Dried beans and wheat are the foundation of a true melt down scenario that would throw us into a starvation situation, but facing two hours of cooking time, for each meal, is of course impractical for most of us, actually all of us, because even those living in timber, don’t need the unnecessary physical effort of hand cutting firewood that they are wasting with excessive cooking.
It is imperative that people get those pressure cookers, and learn how to can dried beans while allowing the canning process to do the cooking for instance, which means that one complicated fuel gathering and cooking session can produce many quarts of canned beans for the shelf.
They need to learn that you can bring your beans, or wheat berries to a boil in a pressure cooker, turn off the fuel, and that the beans/wheat will cook on their own.
Learning thermos cooking is useful also.
My tomato sauce is all dated, best by 8/2010, but my tomato sauce never goes bad, my old tomato paste though, gets where it kind of explodes when I puncture the can to open it, after throwing a few of those away, I started using them anyway, and it didn’t hurt me, but I am curious what the explosive spitting is about.
That’s exactly why I built one of these:
My Ammo Can Rocket Stove:
Yes and no. Our stores are to buy us time, that's all.
We have made preps to acquire small game, mostly squires and rabbits; however, any small mammal will do. Fishing will also produce protein. Large game (deer and bear) will disappear quickly.
We've become adequate at gardening and have been planting fruit trees for the last few years, some of which are no starting to produce for us.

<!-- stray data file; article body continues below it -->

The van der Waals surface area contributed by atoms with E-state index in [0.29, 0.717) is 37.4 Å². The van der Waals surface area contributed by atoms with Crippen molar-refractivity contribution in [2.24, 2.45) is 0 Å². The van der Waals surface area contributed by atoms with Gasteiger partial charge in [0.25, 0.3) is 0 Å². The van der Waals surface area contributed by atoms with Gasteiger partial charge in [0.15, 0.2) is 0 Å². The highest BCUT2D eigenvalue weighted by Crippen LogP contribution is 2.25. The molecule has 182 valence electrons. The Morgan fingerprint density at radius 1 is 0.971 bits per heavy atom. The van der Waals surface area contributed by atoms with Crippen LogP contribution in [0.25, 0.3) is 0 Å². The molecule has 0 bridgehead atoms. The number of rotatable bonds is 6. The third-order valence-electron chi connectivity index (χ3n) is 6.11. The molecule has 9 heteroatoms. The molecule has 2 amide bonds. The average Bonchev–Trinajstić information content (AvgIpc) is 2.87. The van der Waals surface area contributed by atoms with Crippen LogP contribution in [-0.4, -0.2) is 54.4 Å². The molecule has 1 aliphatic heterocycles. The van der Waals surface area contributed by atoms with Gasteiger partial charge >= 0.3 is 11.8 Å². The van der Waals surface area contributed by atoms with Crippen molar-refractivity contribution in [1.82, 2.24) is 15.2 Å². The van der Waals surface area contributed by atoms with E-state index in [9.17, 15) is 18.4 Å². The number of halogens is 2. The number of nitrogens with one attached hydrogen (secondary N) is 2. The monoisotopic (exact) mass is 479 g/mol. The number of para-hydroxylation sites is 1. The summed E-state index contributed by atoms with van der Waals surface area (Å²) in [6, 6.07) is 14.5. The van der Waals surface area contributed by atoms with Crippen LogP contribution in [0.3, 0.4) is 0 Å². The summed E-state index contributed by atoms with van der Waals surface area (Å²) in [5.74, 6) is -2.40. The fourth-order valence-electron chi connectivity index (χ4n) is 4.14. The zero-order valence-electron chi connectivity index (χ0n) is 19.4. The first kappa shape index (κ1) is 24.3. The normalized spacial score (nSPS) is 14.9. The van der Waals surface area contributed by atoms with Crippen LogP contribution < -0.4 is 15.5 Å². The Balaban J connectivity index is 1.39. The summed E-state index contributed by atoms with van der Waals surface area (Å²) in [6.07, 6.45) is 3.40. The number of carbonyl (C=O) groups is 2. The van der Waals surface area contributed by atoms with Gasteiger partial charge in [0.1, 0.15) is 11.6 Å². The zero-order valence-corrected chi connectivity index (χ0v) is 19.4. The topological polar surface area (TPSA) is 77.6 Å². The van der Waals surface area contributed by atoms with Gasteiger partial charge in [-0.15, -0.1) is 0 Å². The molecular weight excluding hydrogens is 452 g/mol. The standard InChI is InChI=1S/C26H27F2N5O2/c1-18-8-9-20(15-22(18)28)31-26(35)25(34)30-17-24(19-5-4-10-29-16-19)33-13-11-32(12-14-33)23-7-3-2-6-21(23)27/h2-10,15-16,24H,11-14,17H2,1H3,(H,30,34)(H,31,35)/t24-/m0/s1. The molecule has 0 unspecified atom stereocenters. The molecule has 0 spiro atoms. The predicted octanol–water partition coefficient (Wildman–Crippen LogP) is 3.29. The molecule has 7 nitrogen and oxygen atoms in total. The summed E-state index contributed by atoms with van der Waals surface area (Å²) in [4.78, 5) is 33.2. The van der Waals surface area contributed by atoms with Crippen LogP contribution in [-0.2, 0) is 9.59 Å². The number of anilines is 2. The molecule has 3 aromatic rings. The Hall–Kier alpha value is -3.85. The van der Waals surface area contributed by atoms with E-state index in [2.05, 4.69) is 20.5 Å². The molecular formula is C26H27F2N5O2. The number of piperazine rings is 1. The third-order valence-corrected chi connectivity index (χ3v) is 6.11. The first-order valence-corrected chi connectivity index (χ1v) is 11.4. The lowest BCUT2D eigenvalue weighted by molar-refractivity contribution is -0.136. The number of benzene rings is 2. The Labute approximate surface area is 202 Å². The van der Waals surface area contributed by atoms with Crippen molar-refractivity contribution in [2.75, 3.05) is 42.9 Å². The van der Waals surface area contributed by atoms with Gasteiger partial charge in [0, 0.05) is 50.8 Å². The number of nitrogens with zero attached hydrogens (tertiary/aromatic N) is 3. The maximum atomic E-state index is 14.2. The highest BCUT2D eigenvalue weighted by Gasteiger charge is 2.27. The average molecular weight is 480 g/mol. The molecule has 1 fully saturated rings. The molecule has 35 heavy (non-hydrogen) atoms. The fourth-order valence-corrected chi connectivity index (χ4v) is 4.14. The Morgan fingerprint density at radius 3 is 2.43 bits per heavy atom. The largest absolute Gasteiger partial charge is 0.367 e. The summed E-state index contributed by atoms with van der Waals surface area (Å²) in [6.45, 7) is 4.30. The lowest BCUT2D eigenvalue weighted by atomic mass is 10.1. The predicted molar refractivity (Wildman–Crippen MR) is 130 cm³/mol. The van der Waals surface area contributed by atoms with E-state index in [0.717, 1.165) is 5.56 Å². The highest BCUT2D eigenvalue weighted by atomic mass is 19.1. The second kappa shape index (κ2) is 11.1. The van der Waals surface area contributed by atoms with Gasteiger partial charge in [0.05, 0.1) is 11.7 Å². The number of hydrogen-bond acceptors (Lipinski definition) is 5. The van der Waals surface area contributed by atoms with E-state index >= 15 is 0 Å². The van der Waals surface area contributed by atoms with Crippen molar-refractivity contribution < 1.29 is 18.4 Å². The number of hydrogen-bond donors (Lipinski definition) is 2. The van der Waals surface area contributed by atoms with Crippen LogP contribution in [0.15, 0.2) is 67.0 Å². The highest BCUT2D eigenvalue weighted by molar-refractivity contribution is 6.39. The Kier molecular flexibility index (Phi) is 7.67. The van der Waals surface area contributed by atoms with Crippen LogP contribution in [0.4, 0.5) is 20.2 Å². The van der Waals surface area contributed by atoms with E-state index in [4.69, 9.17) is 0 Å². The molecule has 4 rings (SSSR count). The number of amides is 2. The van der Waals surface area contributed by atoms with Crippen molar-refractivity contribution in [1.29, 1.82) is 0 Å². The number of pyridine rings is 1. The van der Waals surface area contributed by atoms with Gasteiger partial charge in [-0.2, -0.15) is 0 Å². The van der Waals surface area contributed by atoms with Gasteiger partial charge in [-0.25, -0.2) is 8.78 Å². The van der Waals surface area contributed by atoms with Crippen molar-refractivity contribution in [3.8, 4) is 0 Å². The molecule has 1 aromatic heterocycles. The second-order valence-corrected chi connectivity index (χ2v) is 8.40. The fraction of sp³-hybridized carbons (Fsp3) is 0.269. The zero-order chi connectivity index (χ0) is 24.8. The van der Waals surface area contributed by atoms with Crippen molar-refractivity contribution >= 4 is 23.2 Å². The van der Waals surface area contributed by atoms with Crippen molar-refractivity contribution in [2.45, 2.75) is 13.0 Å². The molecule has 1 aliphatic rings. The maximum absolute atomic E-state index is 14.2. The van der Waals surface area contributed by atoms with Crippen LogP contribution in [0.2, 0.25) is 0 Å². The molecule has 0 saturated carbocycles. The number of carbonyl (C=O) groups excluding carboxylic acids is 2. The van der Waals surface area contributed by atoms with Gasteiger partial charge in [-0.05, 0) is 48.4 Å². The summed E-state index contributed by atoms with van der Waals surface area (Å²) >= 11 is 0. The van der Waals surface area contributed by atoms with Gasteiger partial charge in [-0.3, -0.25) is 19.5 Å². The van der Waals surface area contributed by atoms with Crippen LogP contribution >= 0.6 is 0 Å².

Also, there are many farms in my area and we've made arrangements with several to trade animals for security and labor.
No plan is perfect. All one can do is to try and anticipate what will come to pass.
I have been concerned about that, too, that people buy gobs of dried beans and would run out of fuel or water to prepare them. Dried food takes water and fuel, it doesn't prepare itself. For a short time emergency, like 5 or so days without power due to a hurricane or other weather event, I have canned beans and instant rice along with other open the can and heat items like canned creamed soups with meat in it (those are Progresso soups and are delicious). Also have canned fruit for those times.
So, I have a short term emergency way to heat and eat using very little fuel. I have numerous ways to cook for a long term emergency and have way to have good water for as long as necessary. I'm sort of a Plan A/B/C/D person to accomplish a task so I can live as well as possible under dire circumstances.